Depth Relationships in Porosity and Permeability in the Mount Simon Sandstone (Basal Sand) of the Midwest Region: Applications for Carbon Sequestration

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Porosity and permeability values collected from core analyses in the Upper Cambrian Mount Simon sandstone indicate a predictable relationship with depth owing to diagenetic changes in the pore structure. This predictive relationship is useful for evaluating the geological carbon sequestration capacity in the Midwestern region. Porosity logs from wells in the study area provide additional sources of petrophysical data. The regional trend of decreasing porosity with depth is described by the equation: φ(d) = 16.36 * e-0.00012*d (r2=0.41), where φ equals porosity and d is depth in feet. The correlation between burial depth and porosity can help predict the petrophysical character of the Mount Simon sandstone in more deeply buried and largely undrilled portions of the basin. Understanding the relationship among porosity, permeability, and depth also provides information for use in numerical models that simulate supercritical carbon dioxide flow within the Mount Simon sandstone. The decrease of porosity and permeability with depth generally holds true on a basinwide scale. However, localized stratigraphic and spatial variations in sedimentary facies also affect reservoir quality. In some areas, we observed a reversal in the porosity/depth relationship. Careful documentation of the mineralogical and sedimentological characteristics of the reservoir are critical to the successful prediction of the petrophysical attributes of deep saline aquifer systems and how they perform at a given locality.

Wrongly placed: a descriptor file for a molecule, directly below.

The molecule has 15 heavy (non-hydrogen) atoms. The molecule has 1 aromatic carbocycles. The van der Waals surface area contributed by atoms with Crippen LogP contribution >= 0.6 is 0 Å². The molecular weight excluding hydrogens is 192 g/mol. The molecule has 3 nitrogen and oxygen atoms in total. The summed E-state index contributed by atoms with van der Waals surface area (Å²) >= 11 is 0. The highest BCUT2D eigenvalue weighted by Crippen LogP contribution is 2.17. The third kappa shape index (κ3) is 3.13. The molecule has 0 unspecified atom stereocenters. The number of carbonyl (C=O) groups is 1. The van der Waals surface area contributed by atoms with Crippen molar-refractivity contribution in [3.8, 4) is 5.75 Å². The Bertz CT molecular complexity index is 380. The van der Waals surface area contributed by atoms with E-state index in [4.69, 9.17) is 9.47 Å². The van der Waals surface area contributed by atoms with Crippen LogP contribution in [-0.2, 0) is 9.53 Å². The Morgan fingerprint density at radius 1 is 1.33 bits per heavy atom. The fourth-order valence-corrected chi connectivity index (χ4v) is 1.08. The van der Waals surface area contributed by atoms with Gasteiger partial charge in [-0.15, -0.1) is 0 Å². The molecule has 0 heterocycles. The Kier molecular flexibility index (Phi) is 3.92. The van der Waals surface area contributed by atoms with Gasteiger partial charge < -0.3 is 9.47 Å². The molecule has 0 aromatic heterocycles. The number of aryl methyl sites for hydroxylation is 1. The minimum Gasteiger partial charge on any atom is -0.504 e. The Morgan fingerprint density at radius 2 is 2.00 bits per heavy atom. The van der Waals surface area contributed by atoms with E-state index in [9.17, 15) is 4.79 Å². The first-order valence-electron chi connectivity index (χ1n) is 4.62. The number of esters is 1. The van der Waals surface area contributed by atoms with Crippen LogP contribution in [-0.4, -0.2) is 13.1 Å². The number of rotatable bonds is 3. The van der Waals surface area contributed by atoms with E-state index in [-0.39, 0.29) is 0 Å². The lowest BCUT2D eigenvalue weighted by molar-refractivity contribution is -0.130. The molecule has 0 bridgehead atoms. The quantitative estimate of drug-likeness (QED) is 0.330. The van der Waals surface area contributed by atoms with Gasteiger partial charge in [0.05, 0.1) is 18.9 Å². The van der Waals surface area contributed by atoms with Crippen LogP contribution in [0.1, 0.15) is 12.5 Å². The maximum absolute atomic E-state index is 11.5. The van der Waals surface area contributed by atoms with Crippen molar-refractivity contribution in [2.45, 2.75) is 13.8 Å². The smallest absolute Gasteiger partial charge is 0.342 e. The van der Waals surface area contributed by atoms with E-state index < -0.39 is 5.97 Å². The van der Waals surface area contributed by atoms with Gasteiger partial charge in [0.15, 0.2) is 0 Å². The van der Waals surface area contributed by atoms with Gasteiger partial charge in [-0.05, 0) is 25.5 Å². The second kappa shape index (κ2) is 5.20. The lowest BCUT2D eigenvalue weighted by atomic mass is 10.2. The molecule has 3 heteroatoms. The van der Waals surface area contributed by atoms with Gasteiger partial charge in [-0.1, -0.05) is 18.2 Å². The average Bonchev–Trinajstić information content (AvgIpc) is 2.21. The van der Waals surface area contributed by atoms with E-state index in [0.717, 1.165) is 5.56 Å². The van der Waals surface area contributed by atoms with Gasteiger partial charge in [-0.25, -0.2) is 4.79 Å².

This poster was presented at the 2008 Annual Meeting of the American Association of Petroleum Geologists (AAPG) and the Society of Petroleum Engineers (SPE), held in Pittsburgh, Pennsylvania, from October 11-15, 2008.


Indiana, Indiana Geological Survey, carbon sequestration, Mount Simon sandstone, basal sand, Midwest Regional Carbon Sequestration Partnership, MRCSP, porosity, permeability, reservoir characterization, burial depth, deep saline aquifers



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